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Open the lung with high-frequency oscillation ventilation or conventional mechanical ventilation? It may not matter!
Vito Fanelli, Sangeeta Mehta
Critical Care , 2010, DOI: 10.1186/cc9343
Abstract: Dispute regarding the optimal levels of PEEP in ARDS patients represents the substrate for a translational research effort from the bedside to the bench, driving animal studies aimed at elucidating which ventilation strategies reduce biotrauma, considered one of the most important driving forces of VILI and ARDS-related multi-organ failure and mortality. Inappropriate values for end-inspiratory or end-expiratory pressure have clear potential to damage a lung predisposed to VILI. In the heterogeneous environment of the ARDS 'baby lung', lung recruitment and the avoidance of tidal overstretch with high-frequency oscillation ventilation or conventional mechanical ventilation, guided by respiratory mechanics, appears to reduce VILI.In the previous issue of Critical Care, Krebs and colleagues [1] elegantly demonstrated that an 'open lung' ventilation strategy using high-frequency oscillation ventilation (HFOV) or conventional mechanical ventilation (CMV) has the potential to mitigate ventilator-induced lung injury (VILI) compared to low positive end-expiratory pressure (PEEP) CMV. Using two animal models of lung injury (saline-lavage and lipopolysac-charide (LPS)), they randomized rats to three ventilation strategies: CMV and low PEEP, CMV and high PEEP (pursuing an 'open lung' strategy), and HFOV. In both CMV groups protective ventilation was ensured by limiting tidal volume to 6 ml/kg. Compared to the low PEEP group, the open lung approach, whether applied with CMV or HFOV, was able to reduce VILI, as demonstrated by improvements in the respiratory system elastance, oxygenation, and histological lung injury score, as well as reduced expression of inflammatory cytokines. Moreover, comparing rats randomized to the two open lung approaches, HFOV resulted in better oxygenation than CMV with high PEEP, but elastance, lung injury and cytokine levels did not differ between the two groups.Pivotal animal studies have eloquently demonstrated the deleterious effects of mechanical
Bench-to-bedside review: High-frequency oscillatory ventilation in adults with acute respiratory distress syndrome
James Downar, Sangeeta Mehta
Critical Care , 2006, DOI: 10.1186/cc5096
Abstract: Mechanical ventilation remains the cornerstone of therapy for patients with acute respiratory distress syndrome (ARDS) and acute lung injury. Paradoxically, mechanical ventilation has the potential to cause further lung injury in patients with ARDS and acute lung injury – a phenomenon known as ventilator-induced lung injury, which occurs when alveolar overdistension due to high ventilator pressures or volumes disrupts the alveolar epithelial membrane (volutrauma) [1]. Lung injury can also occur in the setting of repeated opening and closing of alveoli due to inadequate end-expiratory alveolar recruitment, which can disrupt both the alveolar epithelial and capillary endothelial membranes (atelectrauma). These mechanical insults lead to the release of inflammatory cytokines that further exacerbate lung injury and may contribute to the development of multiple organ failure [1-3].Lung-protective conventional ventilation (CV) strategies are structured to limit alveolar overdistension, with the use of small tidal volumes and low end-inspiratory pressures, and to avoid repeated end-expiratory alveolar collapse with adequate positive end-expiratory pressure. Such a strategy was evaluated in the ARDS Network trial, and was associated with a 9% absolute reduction in mortality compared with a strategy that employed a higher tidal volume [4]. Notwithstanding, mortality in the low tidal volume group remained high at 31%, spurring investigators to develop alternative lung-protective mechanical ventilation strategies that could further reduce mortality in patients with ARDS.High-frequency oscillatory ventilation (HFOV) theoretically satisfies all of the goals of a lung-protective strategy, and offers several potential advantages over CV. Utilizing a piston pump, HFOV achieves gas exchange by delivering very small tidal volumes at frequencies ranging from 3 to 15 Hz. The potential advantages of HFOV over CV include: the delivery of smaller tidal volumes, limiting alveolar over-dist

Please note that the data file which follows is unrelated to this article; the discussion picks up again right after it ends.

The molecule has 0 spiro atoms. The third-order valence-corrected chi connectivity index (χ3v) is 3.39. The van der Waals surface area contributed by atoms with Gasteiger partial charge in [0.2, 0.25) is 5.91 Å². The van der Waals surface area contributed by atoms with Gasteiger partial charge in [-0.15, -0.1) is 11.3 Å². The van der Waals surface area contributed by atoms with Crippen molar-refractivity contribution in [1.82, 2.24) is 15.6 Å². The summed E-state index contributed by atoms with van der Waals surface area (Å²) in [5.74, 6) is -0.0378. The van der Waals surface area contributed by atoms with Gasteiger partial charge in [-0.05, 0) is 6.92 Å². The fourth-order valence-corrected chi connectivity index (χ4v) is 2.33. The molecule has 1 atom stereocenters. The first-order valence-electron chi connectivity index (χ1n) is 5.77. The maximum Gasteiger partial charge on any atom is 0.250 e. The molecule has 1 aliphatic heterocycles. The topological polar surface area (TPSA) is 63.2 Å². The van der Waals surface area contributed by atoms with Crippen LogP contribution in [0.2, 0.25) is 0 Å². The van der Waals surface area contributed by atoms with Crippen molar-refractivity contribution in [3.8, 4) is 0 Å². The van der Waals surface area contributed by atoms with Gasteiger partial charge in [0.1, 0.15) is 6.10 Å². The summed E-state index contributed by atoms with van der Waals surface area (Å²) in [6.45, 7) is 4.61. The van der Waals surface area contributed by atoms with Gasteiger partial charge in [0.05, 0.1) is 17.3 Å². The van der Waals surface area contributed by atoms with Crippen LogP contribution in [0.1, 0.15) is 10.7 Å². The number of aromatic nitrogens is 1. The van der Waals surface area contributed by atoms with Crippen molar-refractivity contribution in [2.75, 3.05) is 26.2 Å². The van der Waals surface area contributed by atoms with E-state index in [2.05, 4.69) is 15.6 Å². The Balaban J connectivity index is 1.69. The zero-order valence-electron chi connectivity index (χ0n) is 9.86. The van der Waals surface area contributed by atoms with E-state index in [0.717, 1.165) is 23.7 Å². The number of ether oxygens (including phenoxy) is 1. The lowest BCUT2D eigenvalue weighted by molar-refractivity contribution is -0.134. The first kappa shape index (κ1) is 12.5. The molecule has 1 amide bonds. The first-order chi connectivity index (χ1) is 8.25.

Evaluation of topical 0.1% tazarotene cream in the treatment of palmoplantar psoriasis: An observer-blinded randomized controlled study
Mehta Bijal,Amladi Sangeeta
Indian Journal of Dermatology , 2011,
Abstract: Background : Palmoplantar psoriasis is a frequently encountered variant of psoriasis. It is difficult to treat and even more difficult to maintain remission as it is exacerbated by friction and trauma of the patient′s daily activities. Existing topical modalities of treatment are often inadequate and show unpredictable response. Aim : To study the efficacy and safety of a newer retinoid, tazarotene, as 0.1% cream in the treatment of palmoplantar psoriasis. Materials and Methods : Thirty adult patients with palmo-plantar psoriasis were randomized to therapy with once daily application of topical tazarotene cream (0.1%) or once daily application of clobetasol propionate cream (0.05%) for 12 weeks. The patients were assessed every 2 weeks for improvement in Erythema, Scaling, Fissures and Induration (ESFI) score and Physicians Global Assessment Scale. Results : At 12 weeks, the tazarotene group showed mean ESFI reduction to 1.12 (83.2%) from 6.65 at baseline. Complete clearance was noted in 52.9% of the patients. Clobetasol propionate group showed mean ESFI reduction to 0.62 (89.1%) from 5.69 at baseline, with complete clearance in 61.5% of the patients. Differences between the two groups were statistically insignificant. Side effects observed were initial irritation (41%) in the tazarotene group and hypopigmentation (53.8%) in the steroid-treated patients. Conclusion : Tazarotene is as effective as clobetasol propionate and provides a good alternative for the treatment of palmo-plantar psoriasis where hypopigmentation limits the use of clobetasol propionate cream.